In the 1996 federal campaign, he used his legal action against the Democrats to try to minimise the party’s Senate vote.
Sound familiar? Tony Abbott undoubtedly knew of Samuel’s pedigree and that he could rely on the businessman for discretion, money and access.
It has been suggested that John Elliott, then a highly successful Melbourne business identity and potential Liberal leader, was involved in raising money to litigate the Democrats out of existence. At the time a Supreme Court action was on foot designed to destroy the then leader of the Dems, Cheryl Kernot.
In 1996, SMH journo Paul McGeough wrote a profile on the WA political scene outlining the importance of the state in deciding the upcoming federal election. A quote by Democrat Andrew Murray rings particularly true today:
“There was no vision, no philosophy or values. They [the opposition parties] all showed themselves to be issue-or opportunity-driven. They have no views on what Australia or WA should be like in the future.”
McGeough painted a picture of an intolerant political environment where opportunists and financial heavyweights could exercise almost total control. John Samuel and stockbroker John Poynton became involved in the attempted purchase of the WA Democrats, an unsurprising move from two men used to buying, and usually getting, whatever they wanted. As McGeough wrote: “With a State election only weeks away, it was expedient to hijack an existing party rather than set up their own structures.”
Interestingly, in 1996 the WA Electoral Commission never recognised the Samuel tilt at ‘ownership’ of the Dems.
A 1998 report in The Australian portrayed Samuel as a “political agitator”, and a man whose motivations needed to questioned at every turn due to his seemingly constant involvement in litigation against any political party who threatened the vote of the Liberal Party.
Chip Le Grand and Leisa Scott wrote:
He (Samuel) has made a formal complaint to fraud squad detectives that hundreds of One Nation members, predominantly from the disbanded Peel branch in Western Australia, were “duped” by the party’s unorthodox administrative structure, in which all branch dues flowed straight into the Sydney-based company Pauline Hanson’s One Nation Ltd. As with Mr Samuel’s past high-profile forays, his motivation has come under immediate question.
One Nation national director David Ettridge yesterday told Perth radio station 6PR Mr Samuel had never been a member of One Nation and had sought to endear himself to its parliamentary leader Pauline Hanson to build a power base within the Peel branch for his own political reasons (Ed: When and how did Samuel’s relationship with Abbott begin?). In Brisbane, Ms Hanson said Mr Samuel and former Peel branch executives were themselves being investigated by police for their refusal to return $2500 in campaign donations. Mr Samuel said he was directly involved in withholding the money, but denied aspiring to hold office within One Nation.”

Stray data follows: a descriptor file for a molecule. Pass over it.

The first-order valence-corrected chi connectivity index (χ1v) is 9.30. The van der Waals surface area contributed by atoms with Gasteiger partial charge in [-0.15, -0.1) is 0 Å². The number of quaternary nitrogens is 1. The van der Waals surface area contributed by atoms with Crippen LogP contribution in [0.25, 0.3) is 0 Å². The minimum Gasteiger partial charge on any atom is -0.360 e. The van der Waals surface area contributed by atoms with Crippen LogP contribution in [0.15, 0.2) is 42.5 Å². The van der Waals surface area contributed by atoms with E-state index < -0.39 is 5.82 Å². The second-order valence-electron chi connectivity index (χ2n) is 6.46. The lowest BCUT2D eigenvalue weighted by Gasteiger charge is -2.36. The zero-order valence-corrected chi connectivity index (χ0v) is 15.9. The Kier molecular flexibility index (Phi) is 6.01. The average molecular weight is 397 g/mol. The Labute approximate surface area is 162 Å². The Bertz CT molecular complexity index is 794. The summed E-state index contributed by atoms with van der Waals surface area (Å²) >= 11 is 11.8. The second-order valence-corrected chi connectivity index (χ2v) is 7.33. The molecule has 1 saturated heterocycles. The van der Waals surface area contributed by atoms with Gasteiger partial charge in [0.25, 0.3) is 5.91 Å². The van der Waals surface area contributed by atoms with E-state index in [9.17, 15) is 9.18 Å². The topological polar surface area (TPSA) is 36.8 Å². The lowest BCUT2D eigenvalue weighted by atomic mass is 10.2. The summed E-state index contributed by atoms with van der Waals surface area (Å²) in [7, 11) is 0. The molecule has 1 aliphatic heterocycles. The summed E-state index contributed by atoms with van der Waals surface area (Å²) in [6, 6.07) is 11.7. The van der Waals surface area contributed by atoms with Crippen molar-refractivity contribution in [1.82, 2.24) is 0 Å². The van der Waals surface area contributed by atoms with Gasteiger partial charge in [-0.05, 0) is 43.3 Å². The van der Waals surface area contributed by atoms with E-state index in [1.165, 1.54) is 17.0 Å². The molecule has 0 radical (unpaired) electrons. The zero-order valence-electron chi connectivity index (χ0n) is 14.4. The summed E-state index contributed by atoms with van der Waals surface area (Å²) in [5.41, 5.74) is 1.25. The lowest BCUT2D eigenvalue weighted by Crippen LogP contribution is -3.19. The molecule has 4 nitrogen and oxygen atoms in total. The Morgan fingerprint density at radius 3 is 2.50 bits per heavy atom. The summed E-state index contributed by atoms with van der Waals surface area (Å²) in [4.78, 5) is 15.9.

Within four years, Samuel had switched from a Democrats ‘supporter’ to a One Nation ‘supporter’. Samuel’s role remains unclear, but his real allegiance seems increasingly obvious. This kind of role clearly requires a pay-off (in his mind), politically, financially or for his businesses. His continued scuttling of alternative parties would surely be looked at favourably by the Howard Government.
But let us not forget Harold Clough, one of Australia’s richest men, a major power broker in the Liberal Party, and a donor to the HPT. Earlier this month, Senator Andrew Murray revealed that Clough was one of the major supporters behind Samuel and David Churches’ litigious campaign against the Democrats in the mid 1990s. Senator Murray said it appeared that a pattern was emerging, and that along with the Abbott trust fund, the Liberal Party appeared to be using the courts to eradicate potential threats.
“I think the purpose in both cases was political, not moral. It was about damaging the competition. In trade practices terms, it was anti-competitive activity,” Senator Murray said.
Back in 1996, Churches claimed that no political party funded the litigation against the Democrats, but this must now be in question. When a major donor like Harold Clough donates money to your fighting fund, how separate is he from the Liberal Party? What does he expect for his donation? And what rules of disclosure should apply to this kind of ‘transaction’?
On last Sunday’s Insider’s program Barrie Cassidy asked Senator Murray about recent revelations of the links between the WA Democrats litigation and the Abbott slush fund.